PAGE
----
The principle Deborah uses is that every cell has an intelligence and in this case every cell understands balance. We only pay attention to that intelligence at work and follow wherever it leads.

With Steve Paxton I first experienced my body in a balanced pose laying over another person. This was my introduction to Contact Improvisation and the feeling of balancing on one shared point with another person.

The balance point between two of us was like floating and included so many experiences. Now working with the image of signals, there were millions of signals at once delightfully playing in that single moment of balance.

Studying Alexander Technique with Sumi Komo brought this feeling inside my body. The image of an egg balancing is so elusive yet I came to feel balance points in my feet, at different points in my spine, and with my head bobbing on top of my spine.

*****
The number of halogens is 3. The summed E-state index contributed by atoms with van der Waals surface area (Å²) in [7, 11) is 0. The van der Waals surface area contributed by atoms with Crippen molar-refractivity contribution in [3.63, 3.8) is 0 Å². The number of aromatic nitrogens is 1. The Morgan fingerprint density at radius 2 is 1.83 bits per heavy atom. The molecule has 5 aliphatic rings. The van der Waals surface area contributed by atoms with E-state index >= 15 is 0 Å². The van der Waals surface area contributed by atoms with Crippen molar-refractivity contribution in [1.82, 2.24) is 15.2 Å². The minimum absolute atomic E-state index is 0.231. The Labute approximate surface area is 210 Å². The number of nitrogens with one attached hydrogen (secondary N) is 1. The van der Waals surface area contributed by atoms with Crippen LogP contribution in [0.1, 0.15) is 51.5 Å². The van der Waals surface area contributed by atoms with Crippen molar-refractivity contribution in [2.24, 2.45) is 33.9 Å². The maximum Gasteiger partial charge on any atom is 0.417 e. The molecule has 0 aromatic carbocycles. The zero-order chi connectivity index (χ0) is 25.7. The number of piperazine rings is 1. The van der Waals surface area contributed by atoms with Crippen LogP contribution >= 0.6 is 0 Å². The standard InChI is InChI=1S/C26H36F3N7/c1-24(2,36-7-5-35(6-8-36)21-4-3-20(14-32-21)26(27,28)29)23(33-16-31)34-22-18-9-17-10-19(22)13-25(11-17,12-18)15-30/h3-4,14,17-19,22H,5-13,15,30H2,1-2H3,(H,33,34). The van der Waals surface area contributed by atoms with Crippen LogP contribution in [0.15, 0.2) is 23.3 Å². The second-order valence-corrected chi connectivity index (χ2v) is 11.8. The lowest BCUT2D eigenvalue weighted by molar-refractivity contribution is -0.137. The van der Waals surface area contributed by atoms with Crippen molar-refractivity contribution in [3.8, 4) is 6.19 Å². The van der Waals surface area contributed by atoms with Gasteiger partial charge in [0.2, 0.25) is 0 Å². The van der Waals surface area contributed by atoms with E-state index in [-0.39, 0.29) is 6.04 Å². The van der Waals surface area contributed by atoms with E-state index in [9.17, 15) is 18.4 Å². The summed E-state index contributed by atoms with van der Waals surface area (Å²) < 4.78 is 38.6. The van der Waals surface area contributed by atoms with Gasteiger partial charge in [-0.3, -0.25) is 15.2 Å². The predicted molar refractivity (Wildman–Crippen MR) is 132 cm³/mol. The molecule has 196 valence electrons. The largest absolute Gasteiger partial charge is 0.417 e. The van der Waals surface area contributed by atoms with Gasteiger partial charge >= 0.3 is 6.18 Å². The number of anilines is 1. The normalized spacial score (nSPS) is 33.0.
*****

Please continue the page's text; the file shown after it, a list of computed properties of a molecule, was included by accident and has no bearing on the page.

Today I imagine every movement as this kind of converging of signals toward balance. At first it seemed complicated but like the balance point in Contact Improvisation, the focus is singular and all the playful signals organize around an area or a shifting point.

All of these experiences I combine into one image of “being in the balance.” Returning to this image with every movement seems to reorganize something in myself. I often feel very vulnerable. At these moments of approaching balance, I feel the challenge of balancing self doubt with clarity of movement.

Well there I am, “in the balance”. By experiencing the vulnerability of balancing signals in my movement, I arrive at a moment of curiosity about myself approaching balance. Subtle maybe but very real to me as I go through my day. Reorganization of myself requires attention and yet allows the balancing forces to work.